Experts tell Ukraine to open its gambling market and seize a £162m opportunity, but old habits die hard

Ukraine Gambling
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Analysts have reiterated to the Ukrainian government that legalising gambling will bring about the best outcome for the country’s economy and its people.

 

According to Mikhail Sokolov, a Ukrainian tax expert, the amount of funds that state budget could have withdrawn from the shadow of the gambling business is from £65m to £162m. However, since 2009 almost all forms of gambling have been banned in Ukraine, with the exception of what is effectively a lottery monopoly formed by politicians during President Poroshenko’s administration.

Currently, there are three licensed lottery companies operating in Ukraine, each with the ability to sublease “lottery licenses” to other operators of their choosing. This limits competition, inspiring further activity in the shadow market – none of which benefits Ukraine’s economy. As well as influencing a growth in illegal operations, the lottery operators utilise loopholes to avoid oversight and accountability in their own betting shops, where customers are allegedly allowed access to all forms of gambling via online connections to foreign operators.

Inaugurated in May earlier this year, Ukrainian President Volodymyr Zelensky has vowed to liberalise the economy of Ukraine and create an equal playing field for businesses. Earlier this month, the president confirmed that he will begin to open up the gambling industry, starting with “casinos in five-star hotels”, which Zelensky said would stimulate development of the tourism cluster in the south of the country near the Black Sea.

His team has been working with industry stakeholders and is rumoured to be in the process of constructing new legislation that will be put to Parliament in the next couple of months. However, instead of liberalising the market, the proposed model is thought to be very similar to the existing lottery structure; open to exploitation by a select few at the expense of the Ukrainian public.

Industry sources suggest that several high-powered oligarchs have begun to get involved in the process, proposing a system – like the lottery model – that would give a lot of power to a very small number of companies. These companies would have the ‘Master Licence’, becoming the de facto regulator of the industry and deciding which sub-licensed operators get the privilege to conduct business on Ukrainian soil. It is expected that the very oligarchs involved in creating this system will be the first buyers of the ‘Master Licences’, leaving all other betting companies wanting to operate in Ukraine accountable to them.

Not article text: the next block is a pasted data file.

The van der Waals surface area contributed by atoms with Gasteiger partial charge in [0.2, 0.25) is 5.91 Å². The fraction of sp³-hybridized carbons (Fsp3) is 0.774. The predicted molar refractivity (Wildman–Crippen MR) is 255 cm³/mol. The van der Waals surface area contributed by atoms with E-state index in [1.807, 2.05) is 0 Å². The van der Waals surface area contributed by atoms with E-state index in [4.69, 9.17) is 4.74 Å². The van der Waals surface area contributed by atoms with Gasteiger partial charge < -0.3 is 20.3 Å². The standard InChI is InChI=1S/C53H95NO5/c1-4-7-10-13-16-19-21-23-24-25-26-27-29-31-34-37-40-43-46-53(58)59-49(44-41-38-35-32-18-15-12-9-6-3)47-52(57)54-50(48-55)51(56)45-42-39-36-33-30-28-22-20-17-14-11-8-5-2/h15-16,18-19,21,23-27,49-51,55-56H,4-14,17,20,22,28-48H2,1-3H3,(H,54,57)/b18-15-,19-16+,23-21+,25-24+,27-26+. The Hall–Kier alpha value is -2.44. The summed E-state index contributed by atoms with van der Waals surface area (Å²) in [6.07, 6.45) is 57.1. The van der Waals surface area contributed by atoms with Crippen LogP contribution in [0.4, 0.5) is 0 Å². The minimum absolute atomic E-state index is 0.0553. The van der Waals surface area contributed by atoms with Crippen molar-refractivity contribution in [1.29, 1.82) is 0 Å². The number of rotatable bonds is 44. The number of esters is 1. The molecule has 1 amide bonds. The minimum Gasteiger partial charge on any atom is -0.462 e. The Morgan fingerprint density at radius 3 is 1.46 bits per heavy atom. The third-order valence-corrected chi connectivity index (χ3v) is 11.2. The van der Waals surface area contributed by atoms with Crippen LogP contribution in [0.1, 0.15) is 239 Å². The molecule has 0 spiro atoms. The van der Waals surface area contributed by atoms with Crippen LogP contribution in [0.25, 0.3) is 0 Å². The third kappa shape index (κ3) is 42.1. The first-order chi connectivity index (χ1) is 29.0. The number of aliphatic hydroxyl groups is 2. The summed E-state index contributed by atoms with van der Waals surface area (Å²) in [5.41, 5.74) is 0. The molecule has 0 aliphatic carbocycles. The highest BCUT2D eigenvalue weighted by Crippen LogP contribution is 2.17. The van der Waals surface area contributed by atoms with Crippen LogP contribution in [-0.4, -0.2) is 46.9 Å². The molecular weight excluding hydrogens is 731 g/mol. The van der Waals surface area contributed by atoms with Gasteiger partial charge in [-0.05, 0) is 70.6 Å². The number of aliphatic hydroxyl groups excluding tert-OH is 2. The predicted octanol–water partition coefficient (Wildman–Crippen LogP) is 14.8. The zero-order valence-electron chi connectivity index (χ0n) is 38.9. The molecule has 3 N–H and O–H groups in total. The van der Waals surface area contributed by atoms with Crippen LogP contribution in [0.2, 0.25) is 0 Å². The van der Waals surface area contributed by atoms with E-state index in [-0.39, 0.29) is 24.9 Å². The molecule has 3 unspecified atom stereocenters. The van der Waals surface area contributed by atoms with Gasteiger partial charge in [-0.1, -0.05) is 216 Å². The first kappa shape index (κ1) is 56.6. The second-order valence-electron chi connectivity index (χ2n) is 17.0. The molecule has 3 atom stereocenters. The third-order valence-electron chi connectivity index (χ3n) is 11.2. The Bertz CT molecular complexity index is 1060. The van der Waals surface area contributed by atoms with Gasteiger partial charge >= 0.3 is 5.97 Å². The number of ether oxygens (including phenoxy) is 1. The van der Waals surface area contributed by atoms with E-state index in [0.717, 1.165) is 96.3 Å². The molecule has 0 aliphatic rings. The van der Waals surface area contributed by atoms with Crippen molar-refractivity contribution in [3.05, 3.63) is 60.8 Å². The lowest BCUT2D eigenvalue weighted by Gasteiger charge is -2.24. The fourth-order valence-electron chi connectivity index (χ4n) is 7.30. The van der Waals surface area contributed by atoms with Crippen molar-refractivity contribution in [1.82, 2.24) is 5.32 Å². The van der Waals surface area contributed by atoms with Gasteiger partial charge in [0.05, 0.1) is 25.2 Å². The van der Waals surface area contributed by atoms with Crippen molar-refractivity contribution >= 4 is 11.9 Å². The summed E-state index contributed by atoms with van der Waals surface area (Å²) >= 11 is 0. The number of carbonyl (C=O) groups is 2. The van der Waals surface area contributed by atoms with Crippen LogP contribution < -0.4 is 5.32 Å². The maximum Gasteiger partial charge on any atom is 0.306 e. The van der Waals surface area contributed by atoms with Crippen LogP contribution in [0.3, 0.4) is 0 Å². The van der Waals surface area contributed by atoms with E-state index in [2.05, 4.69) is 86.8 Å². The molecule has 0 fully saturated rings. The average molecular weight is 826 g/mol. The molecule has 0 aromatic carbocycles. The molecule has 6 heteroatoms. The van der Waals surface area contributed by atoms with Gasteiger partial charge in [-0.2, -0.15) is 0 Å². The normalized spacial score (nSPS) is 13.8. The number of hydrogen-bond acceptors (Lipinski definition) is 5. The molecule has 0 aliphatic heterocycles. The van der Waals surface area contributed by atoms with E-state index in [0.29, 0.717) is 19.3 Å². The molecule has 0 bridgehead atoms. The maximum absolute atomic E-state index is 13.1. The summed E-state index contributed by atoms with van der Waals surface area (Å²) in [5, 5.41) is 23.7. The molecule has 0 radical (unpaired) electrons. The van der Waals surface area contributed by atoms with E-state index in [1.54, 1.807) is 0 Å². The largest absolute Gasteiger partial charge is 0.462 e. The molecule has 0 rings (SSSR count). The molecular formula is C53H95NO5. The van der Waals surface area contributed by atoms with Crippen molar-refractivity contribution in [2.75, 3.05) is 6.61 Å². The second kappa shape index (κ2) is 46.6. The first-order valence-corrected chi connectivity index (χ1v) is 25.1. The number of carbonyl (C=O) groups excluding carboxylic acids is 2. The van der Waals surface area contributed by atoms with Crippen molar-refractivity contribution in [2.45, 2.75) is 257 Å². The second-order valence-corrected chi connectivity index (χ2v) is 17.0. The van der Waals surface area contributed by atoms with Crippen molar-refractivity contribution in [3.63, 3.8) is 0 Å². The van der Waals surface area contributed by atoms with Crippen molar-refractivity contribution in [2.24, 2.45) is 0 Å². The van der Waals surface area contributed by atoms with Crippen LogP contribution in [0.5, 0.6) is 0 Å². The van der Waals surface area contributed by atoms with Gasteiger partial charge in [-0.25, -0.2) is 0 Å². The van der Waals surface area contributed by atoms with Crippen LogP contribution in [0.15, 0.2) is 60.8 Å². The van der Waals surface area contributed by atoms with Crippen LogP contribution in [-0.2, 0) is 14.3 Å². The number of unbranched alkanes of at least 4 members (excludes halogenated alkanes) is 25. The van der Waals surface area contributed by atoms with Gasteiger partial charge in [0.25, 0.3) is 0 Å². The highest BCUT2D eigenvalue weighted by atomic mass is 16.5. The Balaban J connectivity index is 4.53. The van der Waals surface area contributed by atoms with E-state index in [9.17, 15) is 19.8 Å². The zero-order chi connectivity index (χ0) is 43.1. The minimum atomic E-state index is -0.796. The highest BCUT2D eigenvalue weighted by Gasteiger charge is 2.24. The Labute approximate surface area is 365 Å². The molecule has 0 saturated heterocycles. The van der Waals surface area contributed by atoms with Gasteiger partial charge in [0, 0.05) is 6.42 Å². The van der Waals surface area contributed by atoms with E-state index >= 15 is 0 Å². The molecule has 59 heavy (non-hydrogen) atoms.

While other countries, such as the UK, benefit from taxes and jobs from their respective industries – which are carefully regulated by the state, Ukraine is set to continue forgoing the benefits of its own gambling industry while leaving customers without impartial protection measures. Ukraine has frequently been advised to take a different line on its regulation of the gambling industry, but is yet to do so. Earlier in the year, industry experts recommended a government appointed industry regulator should be in control of who gets a license, and who does not, ensuring every licensed operator was held to the correct standards and regulations. If this was the case, history shows it would encourage investment from the big European operators, which would be quickly followed by further development of the country’s financial and technology sectors. In turn, this would encourage more competition and innovation in Ukraine, while also providing the government with the tax revenue it is due.

The Finance Ministry of Ukraine agree with Sokolov’s calculations on this point, stating the legalized gambling industry could provide approximately £162m of additional revenue to the state’s budget. This, compared to the current model, where a measly £200,000 in taxes is generated from the industry each year.

And so, the potential legalisation of the gambling industry presents a test of character for the new government; will Zelensky open up the industry to benefit the Ukrainian public, or will he keep it closed in order to curry favour with oligarchs that hope to monopolise it? He could be the hero the Ukrainian economy so desperately needs – but old habits die hard.

 


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